Marine LePen and what she means to you

First of all, I want to state outright and loudly: Marine LePen CAN win the French presidency.  I know even voices who are supportive of LePen have been less than enthusiastic about her chances to overtake establishment construct and certified weirdo Emmanuel Macron in the runoff election, based upon poll numbers and her performance in the first round election.  Well, take your negativity and bet-hedging and cram it, it ain’t over ’til it’s over–and LePen is gaining ground.  Not sure if the extra ballots sent out to voters living abroad are still a factor or if that was just for the first go-around, or if the “pause the count so we can find more Macron votes” stratagem that was eerily reminiscent of the hour-plus lull in the vote tally on election night in the USA foreshadows some monkey business to come.  Fight until the end, folks.

But before we even get to that point, let’s not have any delusions about what a LePen win OR loss will mean.  Earlier this year, a similar nationalist candidate, Geert Wilders, ran on the wave of Brexit and Trump in the Netherlands, and while his party managed to achieve gains in the Dutch government, he didn’t pull off the same winner-take-all victory that happened in the UK and the USA.  However, given how the Dutch government operates, this was never really in the cards for Wilders, not this time around anyway.  I’m not well versed enough in the workings of Dutch politics but I will link a video by Sargon of Akkad that explains it a bit better.  When Wilders did not effectively run a palace coup, I don’t recall there being an avalanche of cheers and applause from the globalist left hailing his defeat as the end of the era of Farage and Trump, maybe for this very reason.  If they’re not crowing about it, they really have to know they don’t have anything to crow over.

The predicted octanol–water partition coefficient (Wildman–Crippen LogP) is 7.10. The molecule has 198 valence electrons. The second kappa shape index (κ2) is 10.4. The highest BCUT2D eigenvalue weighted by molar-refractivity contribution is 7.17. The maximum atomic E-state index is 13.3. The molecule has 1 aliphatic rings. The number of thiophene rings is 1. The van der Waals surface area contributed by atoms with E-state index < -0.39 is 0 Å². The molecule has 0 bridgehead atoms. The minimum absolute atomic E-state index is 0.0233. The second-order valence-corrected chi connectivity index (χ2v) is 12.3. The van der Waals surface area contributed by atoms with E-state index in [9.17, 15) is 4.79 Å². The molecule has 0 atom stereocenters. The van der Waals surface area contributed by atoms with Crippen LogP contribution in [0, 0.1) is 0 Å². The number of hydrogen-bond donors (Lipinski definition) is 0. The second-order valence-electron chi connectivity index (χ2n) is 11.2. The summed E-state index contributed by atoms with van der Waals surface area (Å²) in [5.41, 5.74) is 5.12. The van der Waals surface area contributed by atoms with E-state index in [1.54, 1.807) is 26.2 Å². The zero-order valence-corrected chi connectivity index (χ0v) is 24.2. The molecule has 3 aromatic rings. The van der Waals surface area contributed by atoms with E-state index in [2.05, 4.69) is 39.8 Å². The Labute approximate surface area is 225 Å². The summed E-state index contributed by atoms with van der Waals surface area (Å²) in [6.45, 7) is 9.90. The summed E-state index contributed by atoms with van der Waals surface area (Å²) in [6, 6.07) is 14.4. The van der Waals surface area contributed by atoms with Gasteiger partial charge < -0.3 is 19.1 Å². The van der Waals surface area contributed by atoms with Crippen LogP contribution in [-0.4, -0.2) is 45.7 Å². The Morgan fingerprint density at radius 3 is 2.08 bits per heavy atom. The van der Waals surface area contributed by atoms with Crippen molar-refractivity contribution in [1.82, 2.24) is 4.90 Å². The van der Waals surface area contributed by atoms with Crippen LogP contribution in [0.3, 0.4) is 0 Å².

By contrast, if LePen does not pull out a win this week, it won’t be the complexity of the political system that derailed her, not entirely anyway.  It does look like France’s multiparty system has resulted in every arm of the establishment ganging up on Marine LePen, but the winner will be much more clear-cut than in the Netherlands.  LePen’s obstacle is not the system so much as it is the battlefield itself.  She has drawn some mild criticism from conservative types abroad for being very socialistic, but that’s just another symptom of the environment she exists in (if Karl Marx and Vladimir Lenin were dropped into a world full of Star Trek’s Borg, they’d look like anticollectivists by comparison, unless of course the whole computerized hive-mind thing struck them as a swell idea and got them to join up).  It’s France, the country where they still are kinda proud of the part of their history where they came up with a device specifically designed to cut the heads off kings, princesses, and rich people.  The country where their traditions include drinking wine by the barrel, consuming massive quantities of soft aromatic possibly-toxic cheese, fornicating with anything that moves, surrendering, and not working anything resembling a normal work week.  You’re not likely to go full Reagan in one jump even under the best circumstances.

And circumstances are reminding us that this does remain very decidedly France.  Following the first round of elections, the peons and youths and other useful idiots celebrated another French tradition of going out, throwing up barricades in the streets of Paris, throwing rocks and smoke bombs and other projectiles indiscriminately and immolating police officers with Molotov cocktails.  And LePen hasn’t even won yet.

If Marine LePen goes down to defeat, it will not mean that nationalism, Brexit-ism, and Trump-ism are on the wane and the EU is getting its second wind.  It may be sold as such but it will not be so, as anyone with an ounce of sense can see.  France is so deeply mired in socialism and liberalism that it’s a wonder, a bright shining moment in history that LePen has gotten as far as she has, and if she does not make it all the way, the real story will not be that she lost, but that she very nearly won.  A loss means nothing because it changes nothing.

But if she WINS…and she CAN win…THAT, my friends, changes everything.

Sargon of Akkad on Wilders:

 

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